Polk Sends John Slidell To Mexico City
On November 10, 1845, Polk sent John Slidell, a secret representative, to Mexico City with an offer of $25 million ($628,942,308 today) for the Rio Grande border in Texas and Mexico’s provinces of Alta California and Santa Fe de Nuevo México.
U.S. expansionists wanted California to thwart British ambitions in the area and to gain a port on the Pacific Ocean. Polk authorized Slidell to forgive the $3 million ($75,473,077 today) owed to U.S. citizens for damages caused by the Mexican War of Independence and pay another $25 to $30 million ($628,942,308 to $754,730,769 today) in exchange for the two territories.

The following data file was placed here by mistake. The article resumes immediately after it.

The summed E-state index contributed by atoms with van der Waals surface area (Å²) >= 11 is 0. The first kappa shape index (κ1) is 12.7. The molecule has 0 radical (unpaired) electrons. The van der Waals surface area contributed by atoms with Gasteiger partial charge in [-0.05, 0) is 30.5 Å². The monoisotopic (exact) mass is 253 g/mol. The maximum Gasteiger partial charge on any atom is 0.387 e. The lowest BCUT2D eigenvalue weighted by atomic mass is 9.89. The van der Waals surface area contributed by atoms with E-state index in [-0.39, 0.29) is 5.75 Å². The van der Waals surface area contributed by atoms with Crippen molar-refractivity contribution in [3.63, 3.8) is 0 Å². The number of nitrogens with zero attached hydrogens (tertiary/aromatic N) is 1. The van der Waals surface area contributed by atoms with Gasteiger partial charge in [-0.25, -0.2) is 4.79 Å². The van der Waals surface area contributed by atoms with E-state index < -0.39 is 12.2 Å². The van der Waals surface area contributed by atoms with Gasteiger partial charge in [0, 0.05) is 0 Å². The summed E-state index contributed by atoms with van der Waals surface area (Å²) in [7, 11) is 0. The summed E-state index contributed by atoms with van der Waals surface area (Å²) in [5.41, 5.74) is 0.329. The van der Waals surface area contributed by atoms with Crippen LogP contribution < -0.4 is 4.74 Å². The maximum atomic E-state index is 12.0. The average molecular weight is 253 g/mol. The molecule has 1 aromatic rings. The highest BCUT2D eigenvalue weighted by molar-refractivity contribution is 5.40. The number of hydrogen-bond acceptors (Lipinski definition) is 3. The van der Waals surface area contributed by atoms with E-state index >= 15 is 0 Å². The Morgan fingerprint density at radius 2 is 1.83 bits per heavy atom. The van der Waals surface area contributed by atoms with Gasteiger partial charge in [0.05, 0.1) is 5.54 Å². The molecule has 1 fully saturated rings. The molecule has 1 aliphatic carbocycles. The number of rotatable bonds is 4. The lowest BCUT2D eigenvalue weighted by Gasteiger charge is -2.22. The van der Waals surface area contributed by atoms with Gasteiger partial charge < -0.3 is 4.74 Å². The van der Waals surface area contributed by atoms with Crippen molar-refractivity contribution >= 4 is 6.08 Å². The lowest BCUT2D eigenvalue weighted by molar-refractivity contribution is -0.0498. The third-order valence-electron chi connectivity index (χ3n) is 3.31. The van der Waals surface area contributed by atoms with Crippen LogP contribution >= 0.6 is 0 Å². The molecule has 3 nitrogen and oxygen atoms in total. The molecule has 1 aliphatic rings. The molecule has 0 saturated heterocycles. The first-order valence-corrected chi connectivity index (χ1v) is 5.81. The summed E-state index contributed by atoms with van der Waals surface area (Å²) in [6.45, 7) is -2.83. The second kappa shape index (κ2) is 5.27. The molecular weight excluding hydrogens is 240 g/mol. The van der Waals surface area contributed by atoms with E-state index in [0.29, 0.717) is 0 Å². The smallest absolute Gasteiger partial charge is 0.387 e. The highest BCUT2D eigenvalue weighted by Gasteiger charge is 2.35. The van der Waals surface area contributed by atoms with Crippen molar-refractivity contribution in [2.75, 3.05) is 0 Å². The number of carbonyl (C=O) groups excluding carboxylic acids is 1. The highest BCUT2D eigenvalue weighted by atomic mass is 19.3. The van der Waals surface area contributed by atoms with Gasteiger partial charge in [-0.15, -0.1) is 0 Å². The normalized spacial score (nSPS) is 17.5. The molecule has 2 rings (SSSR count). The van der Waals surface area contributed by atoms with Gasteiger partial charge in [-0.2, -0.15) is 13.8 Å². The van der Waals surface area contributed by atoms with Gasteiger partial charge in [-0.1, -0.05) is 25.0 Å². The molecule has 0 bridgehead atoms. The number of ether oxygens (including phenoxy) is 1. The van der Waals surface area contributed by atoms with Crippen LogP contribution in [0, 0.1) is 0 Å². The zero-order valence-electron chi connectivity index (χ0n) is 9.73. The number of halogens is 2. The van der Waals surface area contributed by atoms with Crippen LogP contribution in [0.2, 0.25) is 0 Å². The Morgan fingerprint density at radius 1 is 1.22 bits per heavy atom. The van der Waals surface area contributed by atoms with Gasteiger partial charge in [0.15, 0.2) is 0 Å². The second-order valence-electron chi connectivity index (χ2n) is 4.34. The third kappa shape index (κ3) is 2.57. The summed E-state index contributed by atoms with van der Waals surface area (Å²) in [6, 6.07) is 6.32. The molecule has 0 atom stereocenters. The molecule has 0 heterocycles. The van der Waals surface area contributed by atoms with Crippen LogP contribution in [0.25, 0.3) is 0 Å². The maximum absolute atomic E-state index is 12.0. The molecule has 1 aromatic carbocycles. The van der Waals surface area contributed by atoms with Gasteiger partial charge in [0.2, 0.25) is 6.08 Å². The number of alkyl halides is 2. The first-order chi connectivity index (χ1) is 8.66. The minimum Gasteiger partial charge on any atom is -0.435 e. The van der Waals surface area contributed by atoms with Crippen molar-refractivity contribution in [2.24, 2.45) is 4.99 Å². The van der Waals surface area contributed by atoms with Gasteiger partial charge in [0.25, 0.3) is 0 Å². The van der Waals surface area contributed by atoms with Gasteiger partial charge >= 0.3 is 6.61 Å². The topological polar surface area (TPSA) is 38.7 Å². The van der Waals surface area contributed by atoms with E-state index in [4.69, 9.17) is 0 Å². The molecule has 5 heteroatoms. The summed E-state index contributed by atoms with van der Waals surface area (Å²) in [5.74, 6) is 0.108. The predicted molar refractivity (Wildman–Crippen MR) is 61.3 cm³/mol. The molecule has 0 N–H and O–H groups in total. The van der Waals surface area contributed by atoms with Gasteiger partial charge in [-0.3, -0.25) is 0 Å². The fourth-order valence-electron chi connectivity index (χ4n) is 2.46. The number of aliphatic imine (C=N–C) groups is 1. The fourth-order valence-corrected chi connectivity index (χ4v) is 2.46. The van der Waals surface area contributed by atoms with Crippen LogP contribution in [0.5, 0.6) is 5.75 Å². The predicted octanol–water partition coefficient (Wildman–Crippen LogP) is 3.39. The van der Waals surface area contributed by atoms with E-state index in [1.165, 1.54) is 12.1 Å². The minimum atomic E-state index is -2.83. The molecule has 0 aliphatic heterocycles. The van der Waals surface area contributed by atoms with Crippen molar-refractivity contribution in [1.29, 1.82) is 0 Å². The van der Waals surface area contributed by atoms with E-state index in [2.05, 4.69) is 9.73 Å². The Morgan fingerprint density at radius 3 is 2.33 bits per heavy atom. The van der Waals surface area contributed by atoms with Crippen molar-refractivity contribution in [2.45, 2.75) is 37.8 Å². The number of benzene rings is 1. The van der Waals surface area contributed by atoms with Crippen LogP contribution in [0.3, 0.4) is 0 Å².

Prior to the Mexican-American War, Slidell was sent to Mexico, by President James Knox Polk, to negotiate an agreement whereby the Rio Grande River would be the southern border of Texas. He also was instructed to offer, among other alternatives, a maximum of $30 million for California by Polk and his administration. Slidell hinted to Polk hat the Mexican reluctance to negotiate might require a show of military force by the United States. Under the guidance of General Zachary Taylor, U.S. troops were stationed at the U.S./Mexico border, ready defend against Mexican attack. The Mexican government rejected Slidell's mission. After Mexican forces attacked at Matamoros the United States declared war on Mexico on May 13, 1846.